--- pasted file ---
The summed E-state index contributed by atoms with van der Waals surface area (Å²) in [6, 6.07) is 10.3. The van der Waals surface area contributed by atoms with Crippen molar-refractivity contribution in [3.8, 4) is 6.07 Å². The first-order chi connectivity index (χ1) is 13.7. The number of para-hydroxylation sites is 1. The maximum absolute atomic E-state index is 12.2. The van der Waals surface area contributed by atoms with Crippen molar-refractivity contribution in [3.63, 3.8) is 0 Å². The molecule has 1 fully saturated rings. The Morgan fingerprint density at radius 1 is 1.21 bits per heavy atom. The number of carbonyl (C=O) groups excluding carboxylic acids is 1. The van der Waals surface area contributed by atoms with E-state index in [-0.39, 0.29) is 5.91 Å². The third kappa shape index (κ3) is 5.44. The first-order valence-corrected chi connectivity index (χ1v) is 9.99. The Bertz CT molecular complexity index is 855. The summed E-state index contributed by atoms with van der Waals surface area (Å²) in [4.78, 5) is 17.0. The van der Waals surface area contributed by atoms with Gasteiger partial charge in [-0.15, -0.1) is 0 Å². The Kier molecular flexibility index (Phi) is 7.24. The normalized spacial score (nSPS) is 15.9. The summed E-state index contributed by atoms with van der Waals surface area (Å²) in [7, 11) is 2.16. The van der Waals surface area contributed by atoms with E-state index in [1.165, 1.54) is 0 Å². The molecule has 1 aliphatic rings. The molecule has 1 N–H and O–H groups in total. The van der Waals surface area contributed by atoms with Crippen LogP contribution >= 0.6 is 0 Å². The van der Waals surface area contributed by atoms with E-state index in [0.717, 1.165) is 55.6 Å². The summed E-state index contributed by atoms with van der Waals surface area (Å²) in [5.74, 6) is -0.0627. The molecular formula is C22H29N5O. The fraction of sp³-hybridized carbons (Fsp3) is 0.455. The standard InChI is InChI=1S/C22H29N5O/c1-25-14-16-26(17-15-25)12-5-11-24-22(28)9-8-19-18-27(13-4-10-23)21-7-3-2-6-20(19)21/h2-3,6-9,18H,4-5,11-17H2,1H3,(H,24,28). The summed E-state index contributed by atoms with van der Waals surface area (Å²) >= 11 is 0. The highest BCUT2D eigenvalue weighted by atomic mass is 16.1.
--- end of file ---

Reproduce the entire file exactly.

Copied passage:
The summed E-state index contributed by atoms with van der Waals surface area (Å²) in [6, 6.07) is 10.3. The van der Waals surface area contributed by atoms with Crippen molar-refractivity contribution in [3.8, 4) is 6.07 Å². The first-order chi connectivity index (χ1) is 13.7. The number of para-hydroxylation sites is 1. The maximum absolute atomic E-state index is 12.2. The van der Waals surface area contributed by atoms with Crippen molar-refractivity contribution in [3.63, 3.8) is 0 Å². The molecule has 1 fully saturated rings. The Morgan fingerprint density at radius 1 is 1.21 bits per heavy atom. The number of carbonyl (C=O) groups excluding carboxylic acids is 1. The van der Waals surface area contributed by atoms with E-state index in [-0.39, 0.29) is 5.91 Å². The third kappa shape index (κ3) is 5.44. The first-order valence-corrected chi connectivity index (χ1v) is 9.99. The Bertz CT molecular complexity index is 855. The summed E-state index contributed by atoms with van der Waals surface area (Å²) in [4.78, 5) is 17.0. The van der Waals surface area contributed by atoms with Gasteiger partial charge in [-0.15, -0.1) is 0 Å². The Kier molecular flexibility index (Phi) is 7.24. The normalized spacial score (nSPS) is 15.9. The summed E-state index contributed by atoms with van der Waals surface area (Å²) in [7, 11) is 2.16. The van der Waals surface area contributed by atoms with E-state index in [1.165, 1.54) is 0 Å². The molecule has 1 aliphatic rings. The molecule has 1 N–H and O–H groups in total. The van der Waals surface area contributed by atoms with Crippen LogP contribution >= 0.6 is 0 Å². The van der Waals surface area contributed by atoms with E-state index in [0.717, 1.165) is 55.6 Å². The summed E-state index contributed by atoms with van der Waals surface area (Å²) in [5.74, 6) is -0.0627. The molecular formula is C22H29N5O. The fraction of sp³-hybridized carbons (Fsp3) is 0.455. The standard InChI is InChI=1S/C22H29N5O/c1-25-14-16-26(17-15-25)12-5-11-24-22(28)9-8-19-18-27(13-4-10-23)21-7-3-2-6-20(19)21/h2-3,6-9,18H,4-5,11-17H2,1H3,(H,24,28). The summed E-state index contributed by atoms with van der Waals surface area (Å²) >= 11 is 0. The highest BCUT2D eigenvalue weighted by atomic mass is 16.1.